Abbie Hoffman didn’t just put a face to the American cultural revolution of the 1960s—he gave the movement its first bona fide folk hero. The self-declared “Groucho Marxist” of the Youth International Party leapt into the headlines as one of the infamous Chicago Seven in the decade’s most celebrated political trial. Hoffman and his gang turned the trial into a Situationist spectacle, somersaulting into court one day, wearing police uniforms, patriot costumes and judicial robes the next. His genius for creating media events—nominating a pig for President at the 1968 Democratic Convention in Chicago, publicly declaring that he had shtupped the teenage daughter of Vice President Spiro Agnew, threatening to dose public water supplies with LSD—has never been equalled.
But the decade that followed was not kind to Hoffman. Faced with 15 years in prison for his involvement in a 1974 cocaine bust, Hoffman jumped bail and went underground for six years. When Hoffman finally came out of hiding (after serving 11 months on a plea bargain), he found his beloved Woodstock Nation little more than a fond memory and the spotlight long gone. For two years, 1984-86, he toured college campuses debating Yippie-turned-entrepreneur Jerry Rubin, but to diminished audiences and, arguably, at the expense of his friendship with Rubin. Abbie Hoffman finally succumbed to mounting depression in April 1989, seeing himself off with a lethal dose of alcohol and phenobarbitol.
Gone but far from forgotten. The Independent recently spoke with longtime Hoffman friend and fellow activist Stew Albert. Albert currently lives in Portland, Oregon.
Tell us a little about the first time you met Abbie Hoffman.
I was introduced to Abbie after flying into New York from California on a red-eye special, early one morning at the New York Stock Exchange, by Jerry Rubin. We proceeded to go up the balcony with a number of other people and throw money at the stockbrokers, who were very anxious to catch the money and piled up on each other trying to get at it in what might be called a prophecy of their recent period of greed.
Abbie told you one time that “the cultural revolution has got to get away from the star-tripping celebrity game,” but in 1968 you’d have been hard-pressed to find anyone who was more of a surrealist cheerleader for cultural revolution than he was.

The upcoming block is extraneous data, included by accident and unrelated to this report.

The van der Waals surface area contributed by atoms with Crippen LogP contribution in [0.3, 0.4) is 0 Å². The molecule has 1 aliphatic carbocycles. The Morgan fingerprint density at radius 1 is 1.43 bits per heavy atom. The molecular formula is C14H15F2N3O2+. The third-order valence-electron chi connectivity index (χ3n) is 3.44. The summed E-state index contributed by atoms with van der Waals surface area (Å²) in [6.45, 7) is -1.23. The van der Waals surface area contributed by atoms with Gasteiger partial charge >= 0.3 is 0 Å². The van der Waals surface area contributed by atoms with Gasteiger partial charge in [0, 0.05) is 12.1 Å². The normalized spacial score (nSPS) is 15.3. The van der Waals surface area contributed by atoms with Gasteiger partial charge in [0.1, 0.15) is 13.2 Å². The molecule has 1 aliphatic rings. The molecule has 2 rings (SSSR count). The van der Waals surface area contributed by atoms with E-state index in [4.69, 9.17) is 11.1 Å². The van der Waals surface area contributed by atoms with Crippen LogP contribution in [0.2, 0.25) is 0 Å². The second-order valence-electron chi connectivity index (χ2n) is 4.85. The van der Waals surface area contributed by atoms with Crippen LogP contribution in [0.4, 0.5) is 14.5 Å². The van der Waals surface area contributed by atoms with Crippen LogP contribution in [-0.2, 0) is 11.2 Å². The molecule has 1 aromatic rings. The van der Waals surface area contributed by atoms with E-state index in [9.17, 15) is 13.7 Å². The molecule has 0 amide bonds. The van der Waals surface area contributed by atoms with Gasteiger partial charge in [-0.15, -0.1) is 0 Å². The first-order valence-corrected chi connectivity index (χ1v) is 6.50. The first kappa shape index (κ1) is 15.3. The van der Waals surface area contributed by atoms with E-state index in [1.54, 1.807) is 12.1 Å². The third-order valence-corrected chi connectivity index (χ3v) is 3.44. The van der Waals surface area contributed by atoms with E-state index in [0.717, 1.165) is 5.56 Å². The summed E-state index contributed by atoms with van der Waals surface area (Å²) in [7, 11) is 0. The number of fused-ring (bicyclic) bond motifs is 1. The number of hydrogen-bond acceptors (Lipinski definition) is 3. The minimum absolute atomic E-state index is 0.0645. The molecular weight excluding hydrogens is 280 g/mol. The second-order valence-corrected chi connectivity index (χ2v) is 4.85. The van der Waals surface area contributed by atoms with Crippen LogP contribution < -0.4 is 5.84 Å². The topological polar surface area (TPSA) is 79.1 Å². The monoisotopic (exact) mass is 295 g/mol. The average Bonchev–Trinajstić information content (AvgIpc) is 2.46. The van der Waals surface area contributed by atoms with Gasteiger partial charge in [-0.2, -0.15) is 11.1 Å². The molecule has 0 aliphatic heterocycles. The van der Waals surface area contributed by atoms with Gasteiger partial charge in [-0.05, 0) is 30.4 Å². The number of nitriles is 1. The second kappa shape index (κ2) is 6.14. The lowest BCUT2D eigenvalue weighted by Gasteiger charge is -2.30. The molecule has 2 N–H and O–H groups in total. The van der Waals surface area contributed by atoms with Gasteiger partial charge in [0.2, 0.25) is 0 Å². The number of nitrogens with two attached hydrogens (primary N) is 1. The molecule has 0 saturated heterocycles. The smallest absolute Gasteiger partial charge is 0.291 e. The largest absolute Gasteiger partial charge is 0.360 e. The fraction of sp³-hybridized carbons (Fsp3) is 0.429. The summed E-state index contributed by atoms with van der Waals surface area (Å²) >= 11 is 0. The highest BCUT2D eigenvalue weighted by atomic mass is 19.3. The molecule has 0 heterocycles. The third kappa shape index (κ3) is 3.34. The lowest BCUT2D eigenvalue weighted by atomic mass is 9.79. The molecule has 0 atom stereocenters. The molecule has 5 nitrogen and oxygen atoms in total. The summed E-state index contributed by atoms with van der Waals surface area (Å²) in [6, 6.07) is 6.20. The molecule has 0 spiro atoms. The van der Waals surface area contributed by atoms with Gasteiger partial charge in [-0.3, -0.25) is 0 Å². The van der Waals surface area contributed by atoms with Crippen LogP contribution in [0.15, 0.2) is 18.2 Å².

Abbie didn’t even put his real name on his first book, Revolution for the Hell of It. It really all changed when he and Jerry Rubin and the others were indicted in Chicago. Suddenly his name was in the papers practically every day and he became quite famous. What he tried to do then was exploit his fame as a way of popularizing his ideas … but there was always a contradiction in it because his basic values were very anti-celebrity. So it was always a problem to reconcile the situation and sometimes he was able to do it and sometimes not. …
How did you feel you fit into his life during this darker time for Abbie Hoffman—when he wasn’t the media darling, after the cocaine bust, when he was underground, and the manic depression…?
It was frightening. It was frightening to see someone who had been such a life-affirming figure go through fits of depression and extremely irrational behavior. It was a surprising experience, and a very sad one.
Did you still have pretty good communication with him?
I saw Abbie a number of times when he was underground, yes. In Canada and New York, the Catskills, and from time to time I would get phone calls from him.
The Yippie vs. Yuppie debates with Jerry Rubin must have been very disheartening for him, especially once they started to draw blood. I thought it a big mistake that they did that. I think it was hard on both of them and made them both very angry at each other at times. Probably it permanently damaged their friendship. First I was against it, before they started, and then I tried to tell them to use professional wrestlers as their models and not take it that seriously. And they would kind of agree, but by the end I believe they were quite serious about it. It turned into a real grudge match.
You liked Steal This Movie.
The reason I really like it is that it catches the spirit of Abbie, the Yippies and the ’60s very well, and it’s probably the first Hollywood movie—not a documentary—to do that. I’m actually really surprised. It’s not the kind of thing I ever expected I would see.
Having seen the recent protests in Seattle and at the various party conventions, you have to admit that organized protest today has a grimmer edge to it, or maybe a less playful edge, and sure as hell a less surreal edge to it.
My family has been talking about that, actually. We all observed that, and actually had conversations with some old friends, and, yeah, we’re all really glad that there’s a revived movement and that young people are willing to go out in the streets and take on the cops and have that kind of commitment, but there needs to be more imagination and whimsy in the movement. And I hope this movie will help stimulate a little of that.
Abbie’s lasting contribution to the spirit of revolution?
That you can be serious without being boring. That the key to being an effective rebel is to have a powerful imagination and a great sense of humor and a willingness to create new tactics. … Running a pig for president like the Yippies did, or throwing money at the stock exchange. This kind of imagination, of not ever letting anyone take us for granted as to what we would do next. Coming up with new stuff all the time. That’s the legacy of Abbie, and that’s the legacy that is offered to the new generation of protesters.
Stew Albert will be the speaker and guest of honor at the Missoula premiere of Steal This Movie, starring Vincent D’Onofrio and Janeane Garofalo, 7 PM Saturday at the Wilma. Tickets are $10.